How Color and Cut Transformed the Characters of Little Women
In the opening scene of writer-director Greta Gerwig’s adaption of Little Women, Jo March (Saoirse Ronan) walks into the New York offices of the Weekly Volcano and offers a novella to its publisher Mr. Dashwood (Tracy Letts), who chuckles at its jokes, editing as he reads. Jo sits across, hiding her ink covered hands and wearing a Marengo-colored jacket that drapes a comfy, black sweater. A white collar peeks out from her neck. The worn-in outfit is a seamless extension of a woman who has no desire to conform to the unwritten standards society has placed on her.
The iconic novel has been retold on film times before but Gerwig explores the March sisters – Meg (Emma Watson), Amy (Florence Pugh), Beth (Eliza Scanlen) and Jo – differently. Gerwig jumps back and from the March sisters’ childhood to adulthood, detailing their creative hopes and dreams and what has become of them. Wardrobe was key in illustrating the story arc of each sister while subliminally outlining their individuality and quirks.
Costume design was led by Jacqueline Durran, who’s known for crafting elegant bespoke styles having worked on quintessential period films Pride & Predjudice (2005), Atonement (2007) and Anna Karenina (2012), the latter she won an Oscar and BAFTA. More recently, Durran designed the looks of Beauty and the Beast (2018), Darkest Hour (2018) and Sam Mendes’s “one-shot” war film 1917.
For Little Women, Durran says she didn’t stick to Victorian lifestyle rules, the period where the story takes place, but instead, layered a vibrancy to the designs paralleling the family’s radical nature. “As a rule when you get into the characterization of the family what we were trying to do is make it feel like a real lived-in world, so when you watch, you feel that this is what their family life is like.”
In establishing the color palette, a reference was made to a Christmas gift given to them by their mother (Laura Dern). “They all receive notebooks and each has a color attached to it we used to define their colorways,” says Durran. “Jo’s notebook was red but we didn’t’ want her to wear red all the time so we fell on red and indigo as her palette. Meg was lavender and green. Amy was light blue and Beth wore pink and brown tones.”
The designer needed to fashion two looks for each sister to support an interweaving timeline of young and old. Skirt length was one driving force to establish age as children in the Victorian era tended to wear a shorter hemline than adults. Only Meg carried a slight change since she’s seen as the most mature of the group. Corsets also marked the transition between childhood and adulthood. In particular for Meg, who attends a dance wearing a full-skirted pink dress and matching gloves. “Going to this dance is part of her young self. Something that she wanted to achieve as a girl and then puts it behind her,” mentions Durran. “After we see Meg pivot and she wears a corset which is a connection to her older self.”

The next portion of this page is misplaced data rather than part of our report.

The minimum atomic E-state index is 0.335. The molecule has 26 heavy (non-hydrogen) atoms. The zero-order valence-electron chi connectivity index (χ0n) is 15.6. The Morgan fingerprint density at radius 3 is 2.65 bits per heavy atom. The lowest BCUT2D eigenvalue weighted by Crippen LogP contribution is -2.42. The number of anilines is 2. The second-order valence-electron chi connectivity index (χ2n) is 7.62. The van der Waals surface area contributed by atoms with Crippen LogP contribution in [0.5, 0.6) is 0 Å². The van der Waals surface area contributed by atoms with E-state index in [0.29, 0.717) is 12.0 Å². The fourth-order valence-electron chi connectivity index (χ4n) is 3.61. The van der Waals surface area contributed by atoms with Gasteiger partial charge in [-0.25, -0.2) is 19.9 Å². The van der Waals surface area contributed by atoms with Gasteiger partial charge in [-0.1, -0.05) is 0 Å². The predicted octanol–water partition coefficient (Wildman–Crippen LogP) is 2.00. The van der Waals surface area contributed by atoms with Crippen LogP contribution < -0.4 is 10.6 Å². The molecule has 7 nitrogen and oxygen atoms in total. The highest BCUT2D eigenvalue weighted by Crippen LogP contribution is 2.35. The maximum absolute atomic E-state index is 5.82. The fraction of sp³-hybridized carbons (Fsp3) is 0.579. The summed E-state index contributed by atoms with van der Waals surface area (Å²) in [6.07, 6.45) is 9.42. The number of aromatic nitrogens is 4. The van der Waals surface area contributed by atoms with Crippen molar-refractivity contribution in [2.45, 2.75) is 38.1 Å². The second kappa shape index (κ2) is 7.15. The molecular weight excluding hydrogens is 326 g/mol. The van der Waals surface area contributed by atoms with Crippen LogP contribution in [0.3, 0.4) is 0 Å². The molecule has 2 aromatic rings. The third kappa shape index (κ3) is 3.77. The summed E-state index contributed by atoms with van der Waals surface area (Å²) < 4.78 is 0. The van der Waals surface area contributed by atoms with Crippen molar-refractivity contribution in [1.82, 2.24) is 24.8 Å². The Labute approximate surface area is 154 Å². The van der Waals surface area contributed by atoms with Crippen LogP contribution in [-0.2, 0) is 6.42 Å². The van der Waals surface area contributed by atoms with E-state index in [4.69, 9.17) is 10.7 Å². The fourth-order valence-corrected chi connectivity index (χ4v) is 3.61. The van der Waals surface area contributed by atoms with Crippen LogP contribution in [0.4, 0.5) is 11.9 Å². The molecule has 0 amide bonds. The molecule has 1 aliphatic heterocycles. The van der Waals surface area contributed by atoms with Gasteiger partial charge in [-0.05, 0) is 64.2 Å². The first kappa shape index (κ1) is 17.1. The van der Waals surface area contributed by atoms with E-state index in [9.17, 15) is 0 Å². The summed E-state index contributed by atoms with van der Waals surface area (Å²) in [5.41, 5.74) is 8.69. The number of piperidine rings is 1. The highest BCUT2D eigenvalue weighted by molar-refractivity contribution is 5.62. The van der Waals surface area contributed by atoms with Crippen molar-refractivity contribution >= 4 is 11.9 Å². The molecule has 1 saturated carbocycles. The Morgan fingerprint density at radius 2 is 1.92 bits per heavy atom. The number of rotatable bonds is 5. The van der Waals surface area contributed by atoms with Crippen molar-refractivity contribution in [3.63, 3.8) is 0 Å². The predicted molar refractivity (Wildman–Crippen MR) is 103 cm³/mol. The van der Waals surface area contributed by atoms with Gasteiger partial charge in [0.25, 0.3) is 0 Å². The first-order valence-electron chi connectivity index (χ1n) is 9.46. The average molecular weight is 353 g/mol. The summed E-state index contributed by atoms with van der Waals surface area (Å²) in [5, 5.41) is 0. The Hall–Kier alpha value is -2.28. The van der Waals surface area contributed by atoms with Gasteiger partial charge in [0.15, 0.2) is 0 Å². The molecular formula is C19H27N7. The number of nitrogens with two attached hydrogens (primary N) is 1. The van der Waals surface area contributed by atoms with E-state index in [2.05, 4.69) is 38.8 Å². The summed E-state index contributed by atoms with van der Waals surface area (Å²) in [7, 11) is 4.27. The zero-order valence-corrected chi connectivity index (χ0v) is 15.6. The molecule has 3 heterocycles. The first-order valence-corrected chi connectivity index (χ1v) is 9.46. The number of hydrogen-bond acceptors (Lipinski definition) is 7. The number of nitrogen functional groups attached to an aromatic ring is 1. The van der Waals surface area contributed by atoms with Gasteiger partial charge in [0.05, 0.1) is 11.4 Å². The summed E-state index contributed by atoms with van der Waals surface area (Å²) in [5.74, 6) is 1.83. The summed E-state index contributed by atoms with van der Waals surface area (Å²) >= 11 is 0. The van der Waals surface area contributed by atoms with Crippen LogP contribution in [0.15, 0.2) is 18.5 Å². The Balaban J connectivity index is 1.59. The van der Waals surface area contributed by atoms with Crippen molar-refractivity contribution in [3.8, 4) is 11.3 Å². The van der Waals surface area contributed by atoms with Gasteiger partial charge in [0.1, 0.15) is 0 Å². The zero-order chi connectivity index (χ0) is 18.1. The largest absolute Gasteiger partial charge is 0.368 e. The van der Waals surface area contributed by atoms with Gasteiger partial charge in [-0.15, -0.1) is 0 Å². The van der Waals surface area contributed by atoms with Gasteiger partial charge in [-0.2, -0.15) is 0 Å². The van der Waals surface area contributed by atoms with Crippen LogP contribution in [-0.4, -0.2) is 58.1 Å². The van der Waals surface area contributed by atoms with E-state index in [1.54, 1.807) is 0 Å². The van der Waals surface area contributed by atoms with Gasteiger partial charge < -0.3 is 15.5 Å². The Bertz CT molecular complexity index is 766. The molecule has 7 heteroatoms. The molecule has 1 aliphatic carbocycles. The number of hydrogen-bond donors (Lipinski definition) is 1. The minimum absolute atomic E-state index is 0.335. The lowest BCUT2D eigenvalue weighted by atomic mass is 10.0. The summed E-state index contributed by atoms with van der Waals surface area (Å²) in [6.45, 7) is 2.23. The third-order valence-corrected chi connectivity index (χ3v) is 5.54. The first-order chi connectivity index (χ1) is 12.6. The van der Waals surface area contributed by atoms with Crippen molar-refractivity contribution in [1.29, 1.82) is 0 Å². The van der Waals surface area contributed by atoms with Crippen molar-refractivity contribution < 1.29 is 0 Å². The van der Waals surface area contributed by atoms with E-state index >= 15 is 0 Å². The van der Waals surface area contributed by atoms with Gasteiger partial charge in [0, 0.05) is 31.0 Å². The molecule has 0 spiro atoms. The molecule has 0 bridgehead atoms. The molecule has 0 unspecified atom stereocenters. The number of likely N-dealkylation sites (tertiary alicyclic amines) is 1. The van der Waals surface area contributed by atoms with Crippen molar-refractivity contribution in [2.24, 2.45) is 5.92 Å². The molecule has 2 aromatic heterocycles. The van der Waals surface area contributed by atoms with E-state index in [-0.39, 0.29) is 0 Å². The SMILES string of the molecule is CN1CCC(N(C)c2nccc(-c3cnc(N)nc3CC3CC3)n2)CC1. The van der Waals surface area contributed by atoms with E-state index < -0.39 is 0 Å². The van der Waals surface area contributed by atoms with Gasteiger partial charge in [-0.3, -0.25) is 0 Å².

Jo was dressed the furthest from the Victorian era. “She wears boy’s and men’s waistcoats. The way she wears her shirt with a skirt would be the way a man might have worn it. The brimmed black hat she wears is taken from a Homer Winslow painting of a boy in a field. All her references are quite tomboyish,” notes Durran. “We did think about changing her look when she arrives in New York but it fell too far from the character we established and pulled it back.”
Opposite in style of Jo is the sisters’ Aunt March (Meryl Streep), who wears darker clothes fitting for an older woman of the time. What separates her is the accuracy of the costumes. “With the girls, we tried to capture a sense of freedom and fight the Victorian rules as we know them. With Aunt March, we recreated the Victorian style as accurately as possible down to the slightest detail,” says Durran.
Durran orchestrated three distinct dances for the film. One being Meg’s lavish party. The second near the March home that touted a more rural, homespun vibe. Here, Jo dances in a floor-length red dress with her childhood friend and neighbor Laurie (Timothée Chalamet) on the porch as a way to escape the contrived evening. The other, attended by Amy, aired a European chic style with hundreds of extras wearing rich blacks and darker hues. “The idea of it was a more sophisticated approach. One that hadn’t hit America yet,” notes Durran.
Though the costume designer has a history of recreating period clothing, on Little Women, Durran was inspired by the actors around her. “It was a pleasure to be with a group of young, brilliant and talented women. Greta gave them a space to create these fantastic characters and we wanted to reflect that in the costumes.”
Featured image: Florence Pugh, Saoirse Ronan and Emma Watson in Greta Gerwig’s LITTLE WOMEN. Photo by Wilson Webb. Courtesy Sony Pictures.